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© Carmen Buchrieser, Marie-Christine Prevost
Legionella pneumophila et son flagelle, bactérie responsable de pneumopathie aigue grave. Bactérie de l'environnement , l'émergence récente de cette maladie s'explique par son affinité pour les systèmes modernes d'alimentation en eau comme les tours de refroidissement. Image colorisée.
Publication : FEMS microbiology reviews

The evolution and role of eukaryotic-like domains in environmental intracellular bacteria: the battle with a eukaryotic cell.

Scientific Fields
Diseases
Organisms
Applications
Technique

Published in FEMS microbiology reviews - 16 Feb 2022

Martyn JE, Gomez-Valero L, Buchrieser C,

Link to Pubmed [PMID] – 35170725

Link to DOI – fuac01210.1093/femsre/fuac012

FEMS Microbiol Rev 2022 Feb; ():

Intracellular pathogens that are able to thrive in different environments, such as Legionella spp. which preferentially live in protozoa in aquatic environments or environmental Chlamydiae which replicate either within protozoa or a range of animals, possess a plethora of cellular biology tools to influence their eukaryotic host. The host manipulation tools that evolved in the interaction with protozoa, confer these bacteria the capacity to also infect phylogenetically distinct eukaryotic cells, such as macrophages and thus they can also be human pathogens. To manipulate the host cell, bacteria use protein secretion systems and molecular effectors. Although these molecular effectors are encoded in bacteria, they are expressed and function in a eukaryotic context often mimicking or inhibiting eukaryotic proteins. Indeed, many of these effectors have eukaryotic-like domains. In this review we propose that the main pathways environmental intracellular bacteria need to subvert in order to establish the host eukaryotic cell as a replication niche are chromatin remodelling, ubiquitination signalling, and modulation of protein-protein interactions via tandem repeat domains. We then provide mechanistic insight into how these proteins might have evolved as molecular weapons. Finally, we highlight that in environmental intracellular bacteria the number of eukaryotic-like domains and proteins is considerably higher than in intracellular bacteria specialised to an isolated niche, such as obligate intracellular human pathogens. As mimics of eukaryotic proteins are critical components of host pathogen interactions, this distribution of eukaryotic-like domains suggests that the environment has selected them.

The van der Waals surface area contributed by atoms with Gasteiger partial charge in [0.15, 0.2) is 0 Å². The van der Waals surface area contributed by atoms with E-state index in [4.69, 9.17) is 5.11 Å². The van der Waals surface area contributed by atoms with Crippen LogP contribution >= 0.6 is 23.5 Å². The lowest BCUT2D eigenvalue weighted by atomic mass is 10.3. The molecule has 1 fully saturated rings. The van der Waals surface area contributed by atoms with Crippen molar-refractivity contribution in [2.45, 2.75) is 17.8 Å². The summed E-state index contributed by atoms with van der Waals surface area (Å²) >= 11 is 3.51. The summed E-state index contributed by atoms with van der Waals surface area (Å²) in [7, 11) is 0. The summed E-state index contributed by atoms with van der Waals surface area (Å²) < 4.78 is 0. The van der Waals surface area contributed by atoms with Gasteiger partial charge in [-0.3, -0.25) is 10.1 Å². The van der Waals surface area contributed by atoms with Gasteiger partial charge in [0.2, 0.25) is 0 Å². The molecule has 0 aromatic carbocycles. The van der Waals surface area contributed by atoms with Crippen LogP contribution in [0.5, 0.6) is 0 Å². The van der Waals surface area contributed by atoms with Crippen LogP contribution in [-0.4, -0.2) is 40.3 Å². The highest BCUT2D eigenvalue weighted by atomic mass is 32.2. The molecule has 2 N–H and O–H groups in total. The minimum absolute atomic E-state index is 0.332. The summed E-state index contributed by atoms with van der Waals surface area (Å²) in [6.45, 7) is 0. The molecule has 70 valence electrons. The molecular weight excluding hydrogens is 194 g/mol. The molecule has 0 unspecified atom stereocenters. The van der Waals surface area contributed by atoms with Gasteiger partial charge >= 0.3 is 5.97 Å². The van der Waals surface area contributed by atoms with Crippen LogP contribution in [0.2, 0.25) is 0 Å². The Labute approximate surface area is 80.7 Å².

https://pubmed.ncbi.nlm.nih.gov/35170725